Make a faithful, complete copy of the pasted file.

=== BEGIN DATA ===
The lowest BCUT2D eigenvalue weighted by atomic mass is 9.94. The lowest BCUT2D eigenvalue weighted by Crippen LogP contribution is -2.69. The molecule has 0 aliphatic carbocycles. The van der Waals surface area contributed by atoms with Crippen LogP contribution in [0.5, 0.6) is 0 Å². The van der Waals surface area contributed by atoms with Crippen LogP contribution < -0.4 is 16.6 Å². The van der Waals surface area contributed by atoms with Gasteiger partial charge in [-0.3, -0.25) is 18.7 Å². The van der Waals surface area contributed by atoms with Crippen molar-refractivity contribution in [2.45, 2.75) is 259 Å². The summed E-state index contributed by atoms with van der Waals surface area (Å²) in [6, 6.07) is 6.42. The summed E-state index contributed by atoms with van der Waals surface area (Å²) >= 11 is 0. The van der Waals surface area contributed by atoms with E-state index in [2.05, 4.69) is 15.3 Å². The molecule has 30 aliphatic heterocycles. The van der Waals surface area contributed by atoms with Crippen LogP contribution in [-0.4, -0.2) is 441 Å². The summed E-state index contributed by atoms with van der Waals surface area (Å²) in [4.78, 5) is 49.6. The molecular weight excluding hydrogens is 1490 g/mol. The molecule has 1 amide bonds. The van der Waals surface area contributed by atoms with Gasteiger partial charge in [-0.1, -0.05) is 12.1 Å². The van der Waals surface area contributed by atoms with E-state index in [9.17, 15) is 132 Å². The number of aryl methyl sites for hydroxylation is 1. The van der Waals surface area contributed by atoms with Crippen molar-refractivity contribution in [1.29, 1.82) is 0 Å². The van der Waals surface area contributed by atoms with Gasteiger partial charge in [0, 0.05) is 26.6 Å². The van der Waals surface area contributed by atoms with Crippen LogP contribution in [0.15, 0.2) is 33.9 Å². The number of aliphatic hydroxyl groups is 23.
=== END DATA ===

The lowest BCUT2D eigenvalue weighted by atomic mass is 9.94. The lowest BCUT2D eigenvalue weighted by Crippen LogP contribution is -2.69. The molecule has 0 aliphatic carbocycles. The van der Waals surface area contributed by atoms with Crippen LogP contribution in [0.5, 0.6) is 0 Å². The van der Waals surface area contributed by atoms with Crippen LogP contribution < -0.4 is 16.6 Å². The van der Waals surface area contributed by atoms with Gasteiger partial charge in [-0.3, -0.25) is 18.7 Å². The van der Waals surface area contributed by atoms with Crippen molar-refractivity contribution in [2.45, 2.75) is 259 Å². The summed E-state index contributed by atoms with van der Waals surface area (Å²) in [6, 6.07) is 6.42. The summed E-state index contributed by atoms with van der Waals surface area (Å²) >= 11 is 0. The van der Waals surface area contributed by atoms with E-state index in [2.05, 4.69) is 15.3 Å². The molecule has 30 aliphatic heterocycles. The van der Waals surface area contributed by atoms with Crippen LogP contribution in [-0.4, -0.2) is 441 Å². The summed E-state index contributed by atoms with van der Waals surface area (Å²) in [4.78, 5) is 49.6. The molecular weight excluding hydrogens is 1490 g/mol. The molecule has 1 amide bonds. The van der Waals surface area contributed by atoms with Gasteiger partial charge in [-0.1, -0.05) is 12.1 Å². The van der Waals surface area contributed by atoms with E-state index in [9.17, 15) is 132 Å². The number of aryl methyl sites for hydroxylation is 1. The van der Waals surface area contributed by atoms with Crippen molar-refractivity contribution in [1.29, 1.82) is 0 Å². The van der Waals surface area contributed by atoms with Gasteiger partial charge in [0, 0.05) is 26.6 Å². The van der Waals surface area contributed by atoms with Crippen LogP contribution in [0.15, 0.2) is 33.9 Å². The number of aliphatic hydroxyl groups is 23.